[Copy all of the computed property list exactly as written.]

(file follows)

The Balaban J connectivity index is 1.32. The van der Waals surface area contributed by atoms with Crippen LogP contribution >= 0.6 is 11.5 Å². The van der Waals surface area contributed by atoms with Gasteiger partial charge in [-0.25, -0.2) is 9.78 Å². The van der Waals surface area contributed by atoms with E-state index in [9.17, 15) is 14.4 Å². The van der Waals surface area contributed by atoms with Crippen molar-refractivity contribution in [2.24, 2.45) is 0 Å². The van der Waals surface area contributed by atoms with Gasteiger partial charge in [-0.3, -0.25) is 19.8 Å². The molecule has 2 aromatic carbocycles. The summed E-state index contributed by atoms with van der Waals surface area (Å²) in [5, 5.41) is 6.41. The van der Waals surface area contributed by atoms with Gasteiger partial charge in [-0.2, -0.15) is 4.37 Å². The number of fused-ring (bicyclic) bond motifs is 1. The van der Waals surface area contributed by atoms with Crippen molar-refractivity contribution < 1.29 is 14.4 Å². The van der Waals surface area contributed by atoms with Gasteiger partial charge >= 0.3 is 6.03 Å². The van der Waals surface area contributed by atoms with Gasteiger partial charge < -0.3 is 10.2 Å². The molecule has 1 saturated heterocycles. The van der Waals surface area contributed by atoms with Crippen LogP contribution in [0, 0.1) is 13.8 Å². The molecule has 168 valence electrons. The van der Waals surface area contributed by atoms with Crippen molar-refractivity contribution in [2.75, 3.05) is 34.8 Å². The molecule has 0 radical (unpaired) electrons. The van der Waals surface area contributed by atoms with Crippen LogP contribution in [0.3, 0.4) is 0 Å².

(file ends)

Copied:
The Balaban J connectivity index is 1.32. The van der Waals surface area contributed by atoms with Crippen LogP contribution >= 0.6 is 11.5 Å². The van der Waals surface area contributed by atoms with Gasteiger partial charge in [-0.25, -0.2) is 9.78 Å². The van der Waals surface area contributed by atoms with E-state index in [9.17, 15) is 14.4 Å². The van der Waals surface area contributed by atoms with Crippen molar-refractivity contribution in [2.24, 2.45) is 0 Å². The van der Waals surface area contributed by atoms with Gasteiger partial charge in [-0.3, -0.25) is 19.8 Å². The molecule has 2 aromatic carbocycles. The summed E-state index contributed by atoms with van der Waals surface area (Å²) in [5, 5.41) is 6.41. The van der Waals surface area contributed by atoms with Gasteiger partial charge in [-0.2, -0.15) is 4.37 Å². The number of fused-ring (bicyclic) bond motifs is 1. The van der Waals surface area contributed by atoms with Crippen molar-refractivity contribution < 1.29 is 14.4 Å². The van der Waals surface area contributed by atoms with Gasteiger partial charge >= 0.3 is 6.03 Å². The van der Waals surface area contributed by atoms with Gasteiger partial charge < -0.3 is 10.2 Å². The molecule has 1 saturated heterocycles. The van der Waals surface area contributed by atoms with Crippen LogP contribution in [0, 0.1) is 13.8 Å². The molecule has 168 valence electrons. The van der Waals surface area contributed by atoms with Crippen molar-refractivity contribution in [2.75, 3.05) is 34.8 Å². The molecule has 0 radical (unpaired) electrons. The van der Waals surface area contributed by atoms with Crippen LogP contribution in [0.3, 0.4) is 0 Å².